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FBI Sought Approval To Use Spyware Through FISC 92

Posted by Soulskill
from the hey-guys-this-is-ok-right dept.
An anonymous reader writes "Wired is reporting that the FBI sought approval to use its custom spyware program, CIPAV, from the secretive Foreign Intelligence Surveillance Court in terrorism or spying investigations. Affidavits prepared for the court are among 3,000 pages of documents gathered, but not yet released, in response to a Freedom of Information Act request from Wired. The FBI hasn't answered any questions about its use of the CIPAV since the program's existence became widely known in July. The FISC is generally regarded as a rubber stamp; it approved over 4,000 surveillance requests in 2005 and 2006[PDF], rejecting none."
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FBI Sought Approval To Use Spyware Through FISC

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  • Not surprising (Score:5, Informative)

    by insanechemist (323218) on Thursday February 07, 2008 @07:49PM (#22343180) Homepage
    Reading up a bit: "The FISA Court did not reject a single warrant application from its beginning in 1979 through 2002. In 2003 it rejected four applications. In 2004, the number was again zero."
    • Re:Not surprising (Score:5, Interesting)

      by garcia (6573) on Thursday February 07, 2008 @08:12PM (#22343392)
      Reading up a bit: "The FISA Court did not reject a single warrant application from its beginning in 1979 through 2002. In 2003 it rejected four applications. In 2004, the number was again zero."

      Why did it reject four in 2003 is what I want to know. Who was being investigated that it would decide to deny the application after 23 years?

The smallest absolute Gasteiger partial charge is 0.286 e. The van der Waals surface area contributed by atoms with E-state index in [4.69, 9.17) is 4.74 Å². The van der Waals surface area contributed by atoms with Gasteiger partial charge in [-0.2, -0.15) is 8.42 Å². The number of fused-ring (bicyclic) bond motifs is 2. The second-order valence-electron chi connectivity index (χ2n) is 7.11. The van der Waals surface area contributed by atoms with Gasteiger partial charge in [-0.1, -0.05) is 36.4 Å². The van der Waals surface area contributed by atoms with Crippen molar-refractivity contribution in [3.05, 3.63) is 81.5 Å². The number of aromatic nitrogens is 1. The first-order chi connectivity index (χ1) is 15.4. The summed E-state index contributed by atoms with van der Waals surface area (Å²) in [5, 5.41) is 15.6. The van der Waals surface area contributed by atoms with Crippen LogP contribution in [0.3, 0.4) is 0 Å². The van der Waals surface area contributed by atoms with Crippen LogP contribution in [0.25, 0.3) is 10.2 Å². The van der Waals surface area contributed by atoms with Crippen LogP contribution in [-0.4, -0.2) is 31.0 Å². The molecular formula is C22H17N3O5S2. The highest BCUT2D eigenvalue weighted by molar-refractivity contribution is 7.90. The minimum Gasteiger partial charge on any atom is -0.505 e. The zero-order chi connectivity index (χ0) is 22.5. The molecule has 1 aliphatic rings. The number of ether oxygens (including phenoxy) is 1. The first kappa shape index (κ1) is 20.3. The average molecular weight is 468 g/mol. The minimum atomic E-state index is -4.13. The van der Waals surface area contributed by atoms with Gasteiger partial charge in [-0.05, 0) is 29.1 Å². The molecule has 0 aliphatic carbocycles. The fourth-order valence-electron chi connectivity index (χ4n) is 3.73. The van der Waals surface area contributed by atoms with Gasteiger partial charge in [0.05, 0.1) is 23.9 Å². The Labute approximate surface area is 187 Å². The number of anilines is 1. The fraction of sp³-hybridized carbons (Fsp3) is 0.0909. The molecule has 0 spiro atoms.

• Most likely someone with enough influence to get wind of the investigation attempt and pull the plug on it. That's probably a very short list of people and/or organizations.
      • 2003? (Score:3, Funny)

        by ImaLamer (260199)
        I'm betting this is about the same time that people like Ted Kennedy were showing up on the No-Fly list.

        They say it was a mistake, but I still doubt it. Might have saved his life though; I once maintained a list, on a now defunct site, that listed Senators killed in plane crashes. Oddest thing, almost all Democrats and the Republicans were pacifists or otherwise "left-leaning" (Paul Wellstone [D] and John Heinz [R] for example).

        Sure, all just a coincidence, I'm sure of it. Well, pretty sure. Maybe we should
      • It was back to zero in 2004 because Bush decided that intelligence agencies shouldn't bother submitting requests anymore. If it didn't reject ANY for 23 years, you gotta wonder..hmmm...are they maybe trying to get a frivolous warrant?
    • Re:Not surprising (Score:5, Interesting)

      by Anonymous Coward on Thursday February 07, 2008 @08:21PM (#22343468)